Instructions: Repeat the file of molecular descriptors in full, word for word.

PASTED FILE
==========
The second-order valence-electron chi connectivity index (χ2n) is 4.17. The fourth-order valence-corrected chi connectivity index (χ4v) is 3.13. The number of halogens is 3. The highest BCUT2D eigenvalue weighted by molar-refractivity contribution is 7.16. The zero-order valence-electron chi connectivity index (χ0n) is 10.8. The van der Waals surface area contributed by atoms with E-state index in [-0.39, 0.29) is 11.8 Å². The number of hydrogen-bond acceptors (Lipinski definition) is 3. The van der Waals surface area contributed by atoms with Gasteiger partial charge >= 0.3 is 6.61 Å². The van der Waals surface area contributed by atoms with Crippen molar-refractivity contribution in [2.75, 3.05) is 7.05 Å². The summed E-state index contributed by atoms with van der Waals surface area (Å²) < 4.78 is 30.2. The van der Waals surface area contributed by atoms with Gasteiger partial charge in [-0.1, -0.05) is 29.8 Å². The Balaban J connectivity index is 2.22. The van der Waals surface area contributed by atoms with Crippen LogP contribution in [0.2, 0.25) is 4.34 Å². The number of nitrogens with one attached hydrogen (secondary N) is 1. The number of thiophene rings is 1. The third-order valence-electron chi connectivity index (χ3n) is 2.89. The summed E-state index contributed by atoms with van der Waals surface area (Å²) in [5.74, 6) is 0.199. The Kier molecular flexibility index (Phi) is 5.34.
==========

The second-order valence-electron chi connectivity index (χ2n) is 4.17. The fourth-order valence-corrected chi connectivity index (χ4v) is 3.13. The number of halogens is 3. The highest BCUT2D eigenvalue weighted by molar-refractivity contribution is 7.16. The zero-order valence-electron chi connectivity index (χ0n) is 10.8. The van der Waals surface area contributed by atoms with E-state index in [-0.39, 0.29) is 11.8 Å². The number of hydrogen-bond acceptors (Lipinski definition) is 3. The van der Waals surface area contributed by atoms with Gasteiger partial charge >= 0.3 is 6.61 Å². The van der Waals surface area contributed by atoms with Crippen molar-refractivity contribution in [2.75, 3.05) is 7.05 Å². The summed E-state index contributed by atoms with van der Waals surface area (Å²) < 4.78 is 30.2. The van der Waals surface area contributed by atoms with Gasteiger partial charge in [-0.1, -0.05) is 29.8 Å². The Balaban J connectivity index is 2.22. The van der Waals surface area contributed by atoms with Crippen LogP contribution in [0.2, 0.25) is 4.34 Å². The number of nitrogens with one attached hydrogen (secondary N) is 1. The number of thiophene rings is 1. The third-order valence-electron chi connectivity index (χ3n) is 2.89. The summed E-state index contributed by atoms with van der Waals surface area (Å²) in [5.74, 6) is 0.199. The Kier molecular flexibility index (Phi) is 5.34.